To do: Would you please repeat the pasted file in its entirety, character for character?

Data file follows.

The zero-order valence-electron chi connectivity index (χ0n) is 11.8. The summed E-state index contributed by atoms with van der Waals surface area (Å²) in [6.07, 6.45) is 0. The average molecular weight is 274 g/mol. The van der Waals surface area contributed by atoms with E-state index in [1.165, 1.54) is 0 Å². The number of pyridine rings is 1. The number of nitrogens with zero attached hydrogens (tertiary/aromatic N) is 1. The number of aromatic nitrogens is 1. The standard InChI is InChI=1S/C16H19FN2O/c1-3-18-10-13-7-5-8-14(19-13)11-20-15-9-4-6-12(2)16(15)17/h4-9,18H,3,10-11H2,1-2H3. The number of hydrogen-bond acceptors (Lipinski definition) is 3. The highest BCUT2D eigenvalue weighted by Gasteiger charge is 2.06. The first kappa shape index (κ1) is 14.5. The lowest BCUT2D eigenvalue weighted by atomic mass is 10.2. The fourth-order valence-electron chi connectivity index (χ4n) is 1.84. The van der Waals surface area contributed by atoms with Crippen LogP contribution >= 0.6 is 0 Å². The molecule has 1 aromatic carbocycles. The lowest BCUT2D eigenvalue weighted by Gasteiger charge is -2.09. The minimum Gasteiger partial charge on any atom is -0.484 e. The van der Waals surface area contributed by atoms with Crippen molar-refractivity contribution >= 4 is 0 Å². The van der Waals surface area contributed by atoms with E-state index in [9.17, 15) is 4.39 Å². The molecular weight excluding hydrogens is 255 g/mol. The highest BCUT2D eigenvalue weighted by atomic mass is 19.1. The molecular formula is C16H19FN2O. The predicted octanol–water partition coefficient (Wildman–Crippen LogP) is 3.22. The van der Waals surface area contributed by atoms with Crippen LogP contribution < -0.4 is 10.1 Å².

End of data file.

The zero-order valence-electron chi connectivity index (χ0n) is 11.8. The summed E-state index contributed by atoms with van der Waals surface area (Å²) in [6.07, 6.45) is 0. The average molecular weight is 274 g/mol. The van der Waals surface area contributed by atoms with E-state index in [1.165, 1.54) is 0 Å². The number of pyridine rings is 1. The number of nitrogens with zero attached hydrogens (tertiary/aromatic N) is 1. The number of aromatic nitrogens is 1. The standard InChI is InChI=1S/C16H19FN2O/c1-3-18-10-13-7-5-8-14(19-13)11-20-15-9-4-6-12(2)16(15)17/h4-9,18H,3,10-11H2,1-2H3. The number of hydrogen-bond acceptors (Lipinski definition) is 3. The highest BCUT2D eigenvalue weighted by Gasteiger charge is 2.06. The first kappa shape index (κ1) is 14.5. The lowest BCUT2D eigenvalue weighted by atomic mass is 10.2. The fourth-order valence-electron chi connectivity index (χ4n) is 1.84. The van der Waals surface area contributed by atoms with Crippen LogP contribution >= 0.6 is 0 Å². The molecule has 1 aromatic carbocycles. The lowest BCUT2D eigenvalue weighted by Gasteiger charge is -2.09. The minimum Gasteiger partial charge on any atom is -0.484 e. The van der Waals surface area contributed by atoms with Crippen molar-refractivity contribution >= 4 is 0 Å². The van der Waals surface area contributed by atoms with E-state index in [9.17, 15) is 4.39 Å². The molecular weight excluding hydrogens is 255 g/mol. The highest BCUT2D eigenvalue weighted by atomic mass is 19.1. The molecular formula is C16H19FN2O. The predicted octanol–water partition coefficient (Wildman–Crippen LogP) is 3.22. The van der Waals surface area contributed by atoms with Crippen LogP contribution < -0.4 is 10.1 Å².